1st Ten Major Arcana Wrapup

We pause for a summary overview of the first group of ten major arcana. My “read” of Waite’s reinterpretation of the symbols of tarot skews heavily towards “Christian” concepts. I think the High Priestess and the Lovers are the best examples of his divergent use of symbols. Waite also puts additional meanings in previously used symbols. He takes the very basic archetypes of the rennaissance cards, the kings, queens, marriage, pope, abbess, etc., and adds new symbolic meanings. In doing so, he shows his genius, as well as the genius of the Golden Dawn which overloaded those earlier cards with meanings drawn from, not from Christianity, but from the Qabal and numerology, which is where Waite differed from them.

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The Chariot: Waite’s Symbols

We return to our series of posts regarding the symbols in the Waite Colman Smith tarot deck with the Chariot. Waite seems to be spending quite a bit of energy on distinguishing the Chariot from the High Priestess. The theme of Waite’s Chariot is mastery over this world, and most decidedly not mastery of the spriritual world. Why has he spent so much energy on this argument? My theory is that it’s a further step away from the kabbalah-leaning early interpretations of the Golden Dawn to the his Christian/Celtic re-interpretations. Exhibits “A” and “B” are the Urim and Thummim on the pauldrons (shoulder armor).

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The Empress: Waite’s Symbols

Waite and Colman Smith are emphasizing the physical side of womanliness, particularly that of bearing children and of sexuality. In this, it appears he is portraying her as an opposite of the High Priestess. This is not the focus of his contemporaries and predecessors. In particular, I point out Mathers, who states the Empress is the “symbol of action,” and the Emperor is the “realization.” Where Mathers gives us complementary pairs, Empress and Emperor, High Priestess and Hierophant, Waite and Colman Smith presents us with opposite pairs, High Priestess and Empress, Hierophant and Emperor. I believe it is Waite’s focus on Christian symbolism and a Christian interpretation of the Tarot that motivates this change in focus.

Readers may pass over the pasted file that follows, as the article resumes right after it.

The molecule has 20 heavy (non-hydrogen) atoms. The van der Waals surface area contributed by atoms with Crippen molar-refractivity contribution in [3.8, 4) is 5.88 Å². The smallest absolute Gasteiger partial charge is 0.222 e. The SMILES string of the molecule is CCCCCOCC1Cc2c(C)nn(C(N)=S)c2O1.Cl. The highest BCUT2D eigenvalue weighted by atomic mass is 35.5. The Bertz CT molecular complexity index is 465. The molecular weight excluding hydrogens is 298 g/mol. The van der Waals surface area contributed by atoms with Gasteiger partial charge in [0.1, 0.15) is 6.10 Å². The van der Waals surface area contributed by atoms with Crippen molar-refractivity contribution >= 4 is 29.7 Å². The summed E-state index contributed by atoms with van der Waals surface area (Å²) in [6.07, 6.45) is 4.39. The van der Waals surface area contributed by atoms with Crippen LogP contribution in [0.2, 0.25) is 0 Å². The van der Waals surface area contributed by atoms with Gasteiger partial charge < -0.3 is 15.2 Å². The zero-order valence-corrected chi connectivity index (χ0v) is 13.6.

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Link: Is Tarot the Answer to Your Break With Spirituality?

Rewire.org had a good story yesterday on Cat Rocketship, an illustrator who has published the beautiful and interesting Skeleton Tarot Deck. I think it’s important to distinguish between traditional spirituality and modern spirituality to understand both this article, and the tarot. The artist states that tarot is “an invitation to explore whatever that spiritual, metaphorical, looking for patterns or listening-to-your-gut space is. It’s a tool I use to legitimize my intuition.” The article led me to consider Waite and his contemporaries. I think the late 19th century/early 20th century men and women who re-energized tarot were on the cusp of traditional spirituality and modern spirituality. Waite defined himself as a Christian mystic. He and his contemporaries were attempting to remodel the “temple” of the external religion they knew, Christianity, into two parts: external power, which they recognized as the pope, and an internal power, which was “secret,” “esoteric,” and hence something that was uniquely theirs in that they held its knowledge, too.

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The High Priestess: Waite’s Symbolism

We compare the symbols in Colman Smith’s High Priestess illustration to Waite’s instructions documented in his Pictorial Key to the Tarot (1910). We compare these descriptions to MacGregor Mathers (The Tarot, 1888),and the Book T of the Golden Dawn society. In this case we note Waite most definitely states that she represents the Roman church, specifically “the Secret Church, the House which is of God and man.” Whereas Mathers and Book T lean far more in the direction of assigning science and wisdom to her. There are additional items to note regarding the moon and femininity, but they are minor compared to this.

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